5.3.2 Performing arts and music
The first comprehensive law dealing with the performing arts as a whole – music, dance, theatre and cinema – was Law 163/1985, which, by creating the Unified Fund for the Performing Arts (Fondo Unico per lo Spettacolo), rationalised and substantially increased the amount of financial resources for the performing arts. In exchange for this increase, more transparency was required, both through a yearly detailed report on the allocation of the Fund to be submitted by the Ministry to the Parliament, and through the establishment of an Observatory for the Performing Arts within the Ministry.
However, Law 163 did not define general criteria for funding, which was left to a new sector-specific legislation to be adopted for the single artistic disciplines. As such laws never saw the light, in spite of countless draft laws on music and theatre submitted to the Parliament during the following decades, the already existing legislation for music (Law 800/1967, and subsequent modifications) continued to be applied, whereas theatre and dance are still waiting for ad hoc legislation.
With the only exception of the thirteen (since 2004, fourteen) main Opera Houses ("Fondazioni liriche"), which enjoy a very special status, and whose managing and funding criteria have been established by specific reform legislation (see chapter 7.3), criteria for state financial support of music, theatre, dance, and circuses are still ruled by temporary ministerial regulations, establishing that funding of such activities should be allocated according to a mix of:
The Minister has final decision-making powers.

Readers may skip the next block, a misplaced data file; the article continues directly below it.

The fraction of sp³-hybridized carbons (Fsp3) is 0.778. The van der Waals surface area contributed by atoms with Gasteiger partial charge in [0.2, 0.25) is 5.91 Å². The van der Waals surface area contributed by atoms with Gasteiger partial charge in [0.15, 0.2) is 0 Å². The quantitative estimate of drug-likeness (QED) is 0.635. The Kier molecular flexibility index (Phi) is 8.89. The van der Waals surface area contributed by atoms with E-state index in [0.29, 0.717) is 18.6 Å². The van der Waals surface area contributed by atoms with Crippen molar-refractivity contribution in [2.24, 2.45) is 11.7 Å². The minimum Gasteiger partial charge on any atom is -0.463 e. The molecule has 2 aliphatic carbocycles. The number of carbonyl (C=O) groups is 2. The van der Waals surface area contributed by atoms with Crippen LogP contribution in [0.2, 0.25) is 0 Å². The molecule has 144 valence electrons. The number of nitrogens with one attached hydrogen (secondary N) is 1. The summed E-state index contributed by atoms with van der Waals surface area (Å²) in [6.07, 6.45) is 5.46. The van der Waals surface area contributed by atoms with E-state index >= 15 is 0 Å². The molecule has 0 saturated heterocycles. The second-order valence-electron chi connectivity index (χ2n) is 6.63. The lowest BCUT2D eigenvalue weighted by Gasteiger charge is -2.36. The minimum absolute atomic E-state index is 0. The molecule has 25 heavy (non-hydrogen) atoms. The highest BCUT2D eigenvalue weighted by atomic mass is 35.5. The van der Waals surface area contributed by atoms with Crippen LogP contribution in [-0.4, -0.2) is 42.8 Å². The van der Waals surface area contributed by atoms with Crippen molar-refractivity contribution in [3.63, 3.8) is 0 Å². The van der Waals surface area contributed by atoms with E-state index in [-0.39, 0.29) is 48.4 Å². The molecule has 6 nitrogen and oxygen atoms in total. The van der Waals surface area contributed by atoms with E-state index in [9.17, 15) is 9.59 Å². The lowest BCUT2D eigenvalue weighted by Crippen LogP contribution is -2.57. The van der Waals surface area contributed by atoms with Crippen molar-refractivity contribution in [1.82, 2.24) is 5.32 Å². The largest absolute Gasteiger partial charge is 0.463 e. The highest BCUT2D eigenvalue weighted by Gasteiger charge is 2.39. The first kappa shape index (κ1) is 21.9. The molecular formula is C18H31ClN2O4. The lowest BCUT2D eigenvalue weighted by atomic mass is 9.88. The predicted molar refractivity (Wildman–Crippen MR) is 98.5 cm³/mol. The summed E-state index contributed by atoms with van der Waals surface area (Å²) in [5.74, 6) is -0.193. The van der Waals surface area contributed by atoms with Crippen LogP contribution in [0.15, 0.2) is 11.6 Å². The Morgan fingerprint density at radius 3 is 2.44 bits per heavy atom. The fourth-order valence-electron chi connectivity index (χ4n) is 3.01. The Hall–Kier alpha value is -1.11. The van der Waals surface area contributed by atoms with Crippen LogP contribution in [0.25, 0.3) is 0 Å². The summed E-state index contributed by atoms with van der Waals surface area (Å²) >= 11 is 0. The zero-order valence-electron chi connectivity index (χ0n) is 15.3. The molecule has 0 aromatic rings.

The quite conservative criteria for allocating state money to the performing arts organisations – in fact traditionally mainly based on historical precedents (the average of past contributions), rather than on artistic productivity and audience outreach standards – are presently under scrutiny, as it is felt that they act as a barrier to access for new, less established organisations, and thus as a hindrance to a renovation of the Italian scene. The review is all the more necessary because of the heavy financial constraints that the Italian musical and theatrical life has been presently experiencing (see chapter 4.2.1).
It is worth noting that theatre, despite the lack of a specific sectorial law, has been, until 2010, the only live performing arts discipline endowed with a national arm's length agency, ETI / Ente Teatrale Italiano, established under fascist rule by Law 365/1942. The scope of the agency had been extended, in 2005, from the promotion of drama to the promotion of dance and music as well, with a particular focus on experimentation. Its activities have ranged from fostering artistic cooperation and networking with other similar European institutions – e.g. French ONDA , the Netherlands Theatre Institute, etc…- at the international level, to the exploration, at the national level, of innovative uses of the theatrical art (in underprivileged neighbourhoods, in prisons, etc…) to foster social cohesion (see chapter 3.4.4). The agency was recently abolished in the wake of the austerity measures adopted by Law 220/2010 on Financial Stability, and its staff has been transferred to MiBAC's DG for Performing Arts, which should subsume ETI's functions, in particular the ones dealing with international cooperation.
What has just happened to ETI is a reminder of the fact that the live performing arts are undergoing a period of strong institutional uncertainty. Such uncertainty is due not only to financial constraints, but also to the persisting ambiguity in the interpretation of the "concurrent state / regional competence" established by Constitutional Law 3/2001 (see chapter 5.1.2). But the adoption of a comprehensive reform draft law on the performing arts lying before the Parliament – on which a certain degree of bipartisan consensus has even been found – continues to rebound from one legislature to another, and seems unable to move forward.